HC Deb 02 August 1965 vol 717 cc196-8W
33. Mr. Zilliacus

asked the Secretary of State for Foreign Affairs if, in pursuance of his attempts to find a basis for a peace settlement in Vietnam, he will seek clarification of President Johnson's official declarations on 25th March and 7th April about the United States policy towards a settlement.

Mr. M. Stewart

I see no reason to do this in view of President Johnson's many subsequent statements making clear the United States position.

43. Mr. Woodhouse

asked the Secretary of State for Foreign Affairs what information he has received leading him to revise his assessment of the conditions that require to be fulfilled as a preliminary to negotiations for a peaceful settlement in Vietnam.

Mr. M. Stewart

My view remains that negotiations should take place as soon as possible and I see no necessity for these to be delayed by prior conditions.

51. Mr. Zilliacus

asked the Secretary of State for Foreign Affairs to what extent Her Majesty's Government are still bound by the terms of the 1954 Geneva Agreements and Declaration concerning Vietnam; and what specific steps they are taking to secure observance of the provisions which stipulate that Vietnam is one country, that the military demarcation line must not in any circumstances be treated as a political or territorial boundary, and that the people of Vietnam must be free to reunite their divided country without outside pressure or interference, including the presence of foreign forces and bases.

Mr. M. Stewart

Her Majesty's Government associated themselves with the Final Declaration of the Geneva Conference of 1954 and have always honoured the specific undertakings contained in Articles 12 and 13 of that Declaration. The steps taken by the Government of the day to secure observance of the particular provisions mentioned by my hon. Friend are set out in a White Paper (Cmd. 9763) published in 1956. Any further steps must depend on the willingness of China, North Vietnam and the Soviet Union to honour their undertakings under Article 13 and enter into negotiations to ensure that the Agreement on the Cessation of Hostilities in Vietnam is respected.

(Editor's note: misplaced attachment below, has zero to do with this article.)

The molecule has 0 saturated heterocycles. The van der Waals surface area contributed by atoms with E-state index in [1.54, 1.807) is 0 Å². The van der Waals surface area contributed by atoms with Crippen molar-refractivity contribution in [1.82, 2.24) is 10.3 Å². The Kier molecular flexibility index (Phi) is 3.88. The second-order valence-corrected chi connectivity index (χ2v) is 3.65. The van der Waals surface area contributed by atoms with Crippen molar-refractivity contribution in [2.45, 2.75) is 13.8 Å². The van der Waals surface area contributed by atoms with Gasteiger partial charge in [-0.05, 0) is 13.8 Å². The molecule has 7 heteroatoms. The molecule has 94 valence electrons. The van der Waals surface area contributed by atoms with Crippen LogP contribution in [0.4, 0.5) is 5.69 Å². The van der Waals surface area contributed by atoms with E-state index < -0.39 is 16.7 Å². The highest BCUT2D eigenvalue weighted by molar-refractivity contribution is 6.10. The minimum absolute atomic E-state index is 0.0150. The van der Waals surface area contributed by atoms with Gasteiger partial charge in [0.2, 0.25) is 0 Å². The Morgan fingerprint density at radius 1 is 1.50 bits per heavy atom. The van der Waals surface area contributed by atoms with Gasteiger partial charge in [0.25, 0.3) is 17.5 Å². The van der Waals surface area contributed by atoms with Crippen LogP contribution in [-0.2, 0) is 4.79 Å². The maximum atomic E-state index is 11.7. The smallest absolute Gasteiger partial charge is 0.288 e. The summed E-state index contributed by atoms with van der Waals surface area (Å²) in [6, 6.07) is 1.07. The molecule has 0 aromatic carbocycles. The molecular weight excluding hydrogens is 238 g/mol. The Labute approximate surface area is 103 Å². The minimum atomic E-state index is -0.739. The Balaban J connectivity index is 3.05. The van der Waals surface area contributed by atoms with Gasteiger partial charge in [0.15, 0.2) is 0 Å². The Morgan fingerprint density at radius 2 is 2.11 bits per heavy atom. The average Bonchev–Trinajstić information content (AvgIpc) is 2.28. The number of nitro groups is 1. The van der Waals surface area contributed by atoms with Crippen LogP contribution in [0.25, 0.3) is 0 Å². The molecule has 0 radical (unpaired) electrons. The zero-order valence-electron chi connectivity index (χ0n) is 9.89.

53. Mr. Emrys Hughes

asked the Secretary of State for Foreign Affairs what was the total expenditure incurred by Her Majesty's Government in South Vietnam in July; and for what purposes.

Mr. M. Stewart

It is not yet possible to give the total expenditure in South Vietnam for July. My hon. Friend may, however, like to know that in May, which is the most recent month for which a total can be estimated, the expenditure was in the region of £30,000. This total covers the running expenses and salaries and allowances of staff at H.M. Embassy in Saigon, the British Advisory Mission and the British Council. It does not include expenditure incurred by the British Council outside Vietnam in connection with students, visitors or the buying of books, nor does it cover the expenses by the Ministry of Overseas Development which vary very much from month to month.

55. Mr. A. Henderson

asked the Secretary of State for Foreign Affairs what further discussions he has had with his co-chairman, the Soviet Foreign Minister, with a view to convening the Geneva Conference to secure a political settlement of the problems of Vietnam and whether he will make a statement.

Mr. M. Stewart

I lose no opportunity of reminding the Soviet Government of my readiness to join in convening a conference but their refusal to consider this course has so far remained unaltered.